Exploring the Woodworking Talents of the Pacific Northwest
Furniture designer Seth Rolland and artist Laura Yeats take inspiration from Washington's trees
By Brigitte Long August 10, 2016
Wood furniture designer Seth Rolland is originally from New York, but feels most at home in the old-growth forests of the Pacific Northwest.
“There are traces of life and history in wood, which is why we humans relate so well to it,” says Rolland, who moved to Port Townsend 14 years ago from Taos, New Mexico. He uses only sustainably harvested and salvaged woods, such as mahogany, elm and ash, for his sculptural tables and chairs. His mastery of the kerfing technique, the act of making a series of strategic cuts in the wood allowing it to bend, creates his signature accordion-like silhouettes, which fan out into interesting shapes.The design process for one piece can take months, but the execution only takes from two to six weeks.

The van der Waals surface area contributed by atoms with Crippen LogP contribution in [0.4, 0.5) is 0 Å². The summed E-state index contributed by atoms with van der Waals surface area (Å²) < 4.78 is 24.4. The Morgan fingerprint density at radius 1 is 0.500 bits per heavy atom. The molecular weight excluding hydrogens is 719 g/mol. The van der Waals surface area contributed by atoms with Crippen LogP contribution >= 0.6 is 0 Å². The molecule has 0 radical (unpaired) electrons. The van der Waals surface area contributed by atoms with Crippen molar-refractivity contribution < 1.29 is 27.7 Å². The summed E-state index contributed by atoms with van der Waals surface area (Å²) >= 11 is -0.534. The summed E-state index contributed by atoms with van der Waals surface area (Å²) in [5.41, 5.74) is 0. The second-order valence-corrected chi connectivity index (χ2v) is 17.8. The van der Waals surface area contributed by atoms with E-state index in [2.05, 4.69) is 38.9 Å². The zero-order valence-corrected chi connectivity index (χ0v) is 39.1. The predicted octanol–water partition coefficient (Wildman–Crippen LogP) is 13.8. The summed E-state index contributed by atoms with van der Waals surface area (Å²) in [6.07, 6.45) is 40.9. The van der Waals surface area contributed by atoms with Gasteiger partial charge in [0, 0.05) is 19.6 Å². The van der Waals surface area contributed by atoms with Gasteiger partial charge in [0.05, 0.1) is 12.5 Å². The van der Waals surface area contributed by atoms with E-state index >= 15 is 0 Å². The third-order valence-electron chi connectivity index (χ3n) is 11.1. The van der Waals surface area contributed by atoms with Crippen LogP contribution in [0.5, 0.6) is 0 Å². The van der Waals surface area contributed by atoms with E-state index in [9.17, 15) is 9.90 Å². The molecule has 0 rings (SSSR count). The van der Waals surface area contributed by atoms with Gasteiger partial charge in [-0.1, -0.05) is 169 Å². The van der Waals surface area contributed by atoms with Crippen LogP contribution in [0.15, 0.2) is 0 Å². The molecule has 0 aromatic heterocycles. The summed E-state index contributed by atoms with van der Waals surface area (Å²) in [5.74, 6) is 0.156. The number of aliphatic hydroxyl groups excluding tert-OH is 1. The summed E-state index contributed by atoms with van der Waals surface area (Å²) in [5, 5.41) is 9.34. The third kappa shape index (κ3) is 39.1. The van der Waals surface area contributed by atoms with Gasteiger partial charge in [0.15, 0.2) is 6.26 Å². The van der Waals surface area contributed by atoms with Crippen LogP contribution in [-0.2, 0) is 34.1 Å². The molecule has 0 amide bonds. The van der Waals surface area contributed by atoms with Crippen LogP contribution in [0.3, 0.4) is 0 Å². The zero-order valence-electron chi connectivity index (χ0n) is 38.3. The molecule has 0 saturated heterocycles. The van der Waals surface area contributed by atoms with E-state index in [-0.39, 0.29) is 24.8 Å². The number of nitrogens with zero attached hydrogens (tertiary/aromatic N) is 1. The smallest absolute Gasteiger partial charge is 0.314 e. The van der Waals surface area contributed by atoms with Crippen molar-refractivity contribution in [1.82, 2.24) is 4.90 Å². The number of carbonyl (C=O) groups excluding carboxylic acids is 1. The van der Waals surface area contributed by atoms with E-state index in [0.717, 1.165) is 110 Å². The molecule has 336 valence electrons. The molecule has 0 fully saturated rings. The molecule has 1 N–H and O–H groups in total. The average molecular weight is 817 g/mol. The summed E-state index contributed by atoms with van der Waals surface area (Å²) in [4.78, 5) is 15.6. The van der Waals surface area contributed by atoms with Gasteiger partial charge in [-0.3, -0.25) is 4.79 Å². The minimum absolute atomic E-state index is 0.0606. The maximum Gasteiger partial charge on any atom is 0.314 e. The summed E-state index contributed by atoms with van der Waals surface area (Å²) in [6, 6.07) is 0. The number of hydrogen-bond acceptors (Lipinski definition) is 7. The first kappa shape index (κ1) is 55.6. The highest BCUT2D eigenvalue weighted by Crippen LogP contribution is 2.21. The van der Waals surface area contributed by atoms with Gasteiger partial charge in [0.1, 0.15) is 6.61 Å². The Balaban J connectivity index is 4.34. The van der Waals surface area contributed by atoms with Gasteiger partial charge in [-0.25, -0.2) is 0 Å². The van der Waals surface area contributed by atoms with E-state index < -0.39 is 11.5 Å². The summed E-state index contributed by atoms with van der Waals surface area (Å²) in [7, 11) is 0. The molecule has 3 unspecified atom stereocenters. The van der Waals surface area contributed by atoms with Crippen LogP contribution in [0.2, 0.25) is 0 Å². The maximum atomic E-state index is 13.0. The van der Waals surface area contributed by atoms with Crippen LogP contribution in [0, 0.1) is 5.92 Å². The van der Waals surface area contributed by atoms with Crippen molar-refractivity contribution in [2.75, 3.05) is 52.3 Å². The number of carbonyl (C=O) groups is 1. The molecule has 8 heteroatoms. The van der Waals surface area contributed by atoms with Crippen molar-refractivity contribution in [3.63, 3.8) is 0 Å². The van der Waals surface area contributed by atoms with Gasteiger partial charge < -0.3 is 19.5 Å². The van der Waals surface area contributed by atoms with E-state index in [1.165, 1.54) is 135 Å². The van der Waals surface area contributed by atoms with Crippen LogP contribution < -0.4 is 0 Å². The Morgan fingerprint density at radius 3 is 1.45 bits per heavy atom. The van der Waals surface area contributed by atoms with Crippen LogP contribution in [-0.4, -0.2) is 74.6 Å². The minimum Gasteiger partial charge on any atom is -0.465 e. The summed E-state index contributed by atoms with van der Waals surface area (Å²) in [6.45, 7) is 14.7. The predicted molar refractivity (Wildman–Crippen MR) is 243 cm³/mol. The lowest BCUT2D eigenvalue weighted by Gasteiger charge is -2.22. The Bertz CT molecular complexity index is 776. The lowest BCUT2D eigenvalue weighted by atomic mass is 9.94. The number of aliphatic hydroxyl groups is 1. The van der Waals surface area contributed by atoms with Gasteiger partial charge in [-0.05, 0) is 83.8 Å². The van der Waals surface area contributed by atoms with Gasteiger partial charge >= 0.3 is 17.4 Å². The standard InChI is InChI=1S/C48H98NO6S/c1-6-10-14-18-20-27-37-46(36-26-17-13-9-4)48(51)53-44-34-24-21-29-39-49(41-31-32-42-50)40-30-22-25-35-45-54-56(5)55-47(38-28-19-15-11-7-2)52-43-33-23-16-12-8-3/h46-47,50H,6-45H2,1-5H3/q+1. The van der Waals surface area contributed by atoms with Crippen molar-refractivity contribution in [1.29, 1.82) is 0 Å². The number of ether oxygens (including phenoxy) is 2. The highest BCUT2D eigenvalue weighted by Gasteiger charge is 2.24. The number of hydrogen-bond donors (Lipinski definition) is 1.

“I’m not into embellishment,” Rolland says. “I’m connected to the idea that form follows function, and structure can be the ornamentation.” Rolland’s work can be seen at the Woodworkers Show in Port Townsend November 5-6 at the American Legion Hall. Also available at sethrolland.com.
Artist Laura Yeats creates her bud vessels out of the gnarled knots of the madrona trees from Orcas Island. Photo courtesy of Laura Yeats.
Orcas Island artist Laura Yeats has developed a unique relationship with a particular species of the island’s ubiquitous flora: the madrona tree. She uses the madrona’s gnarled, spout-like knots—which form as the tree self-prunes and heals itself—to create her imaginative bud vessels.
“They started out as solid, sculptural pieces,” Yeats says, “but Nisha Klein [owner of Capitol Hill shop Niche Outside] asked me to transform them into functional vases.” Over a period of about six weeks, Yeats creates the vases, using tools that include chain saws and band saws to preserve the shape of the knot and bore out the center, inserting a concealed, custom glass tube to hold water and stems. Yeats’ pieces give new life to the madrona tree, as she uses only knots from limbs that have already died.
“To me, turning these fallen trees into art or something useful like a vessel is giving this tree a second life as another object of beauty to enjoy.” Capitol Hill, Niche Outside, 1424 11th Ave.; 206.939.7913; nicheoutside.com. Also available at laurayeats.com.
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